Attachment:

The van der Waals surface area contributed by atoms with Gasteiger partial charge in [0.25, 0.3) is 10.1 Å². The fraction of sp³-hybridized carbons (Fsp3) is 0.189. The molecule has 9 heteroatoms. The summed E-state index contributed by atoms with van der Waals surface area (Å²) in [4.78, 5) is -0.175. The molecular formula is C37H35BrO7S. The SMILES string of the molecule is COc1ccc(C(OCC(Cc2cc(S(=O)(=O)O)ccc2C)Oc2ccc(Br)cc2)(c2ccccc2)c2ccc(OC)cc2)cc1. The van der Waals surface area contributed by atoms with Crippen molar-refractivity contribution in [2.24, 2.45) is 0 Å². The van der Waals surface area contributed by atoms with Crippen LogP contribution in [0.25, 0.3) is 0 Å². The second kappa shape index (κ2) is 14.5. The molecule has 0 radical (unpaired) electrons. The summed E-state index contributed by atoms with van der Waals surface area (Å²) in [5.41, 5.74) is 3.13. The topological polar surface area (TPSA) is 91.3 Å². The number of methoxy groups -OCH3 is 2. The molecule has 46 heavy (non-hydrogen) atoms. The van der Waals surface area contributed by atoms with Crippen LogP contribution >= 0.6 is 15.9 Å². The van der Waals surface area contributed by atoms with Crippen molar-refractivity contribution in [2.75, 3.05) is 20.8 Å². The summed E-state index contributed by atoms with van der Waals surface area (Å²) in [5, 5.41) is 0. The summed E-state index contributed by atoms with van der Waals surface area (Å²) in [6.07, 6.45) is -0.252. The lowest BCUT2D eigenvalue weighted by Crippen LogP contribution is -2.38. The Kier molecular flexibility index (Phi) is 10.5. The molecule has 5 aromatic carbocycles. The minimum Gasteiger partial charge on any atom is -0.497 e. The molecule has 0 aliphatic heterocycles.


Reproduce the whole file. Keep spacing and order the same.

The van der Waals surface area contributed by atoms with Gasteiger partial charge in [0.25, 0.3) is 10.1 Å². The fraction of sp³-hybridized carbons (Fsp3) is 0.189. The molecule has 9 heteroatoms. The summed E-state index contributed by atoms with van der Waals surface area (Å²) in [4.78, 5) is -0.175. The molecular formula is C37H35BrO7S. The SMILES string of the molecule is COc1ccc(C(OCC(Cc2cc(S(=O)(=O)O)ccc2C)Oc2ccc(Br)cc2)(c2ccccc2)c2ccc(OC)cc2)cc1. The van der Waals surface area contributed by atoms with Crippen molar-refractivity contribution in [2.24, 2.45) is 0 Å². The van der Waals surface area contributed by atoms with Crippen LogP contribution in [0.25, 0.3) is 0 Å². The second kappa shape index (κ2) is 14.5. The molecule has 0 radical (unpaired) electrons. The summed E-state index contributed by atoms with van der Waals surface area (Å²) in [5.41, 5.74) is 3.13. The topological polar surface area (TPSA) is 91.3 Å². The number of methoxy groups -OCH3 is 2. The molecule has 46 heavy (non-hydrogen) atoms. The van der Waals surface area contributed by atoms with Crippen LogP contribution >= 0.6 is 15.9 Å². The van der Waals surface area contributed by atoms with Crippen molar-refractivity contribution in [2.75, 3.05) is 20.8 Å². The summed E-state index contributed by atoms with van der Waals surface area (Å²) in [5, 5.41) is 0. The summed E-state index contributed by atoms with van der Waals surface area (Å²) in [6.07, 6.45) is -0.252. The lowest BCUT2D eigenvalue weighted by Crippen LogP contribution is -2.38. The Kier molecular flexibility index (Phi) is 10.5. The molecule has 5 aromatic carbocycles. The minimum Gasteiger partial charge on any atom is -0.497 e. The molecule has 0 aliphatic heterocycles.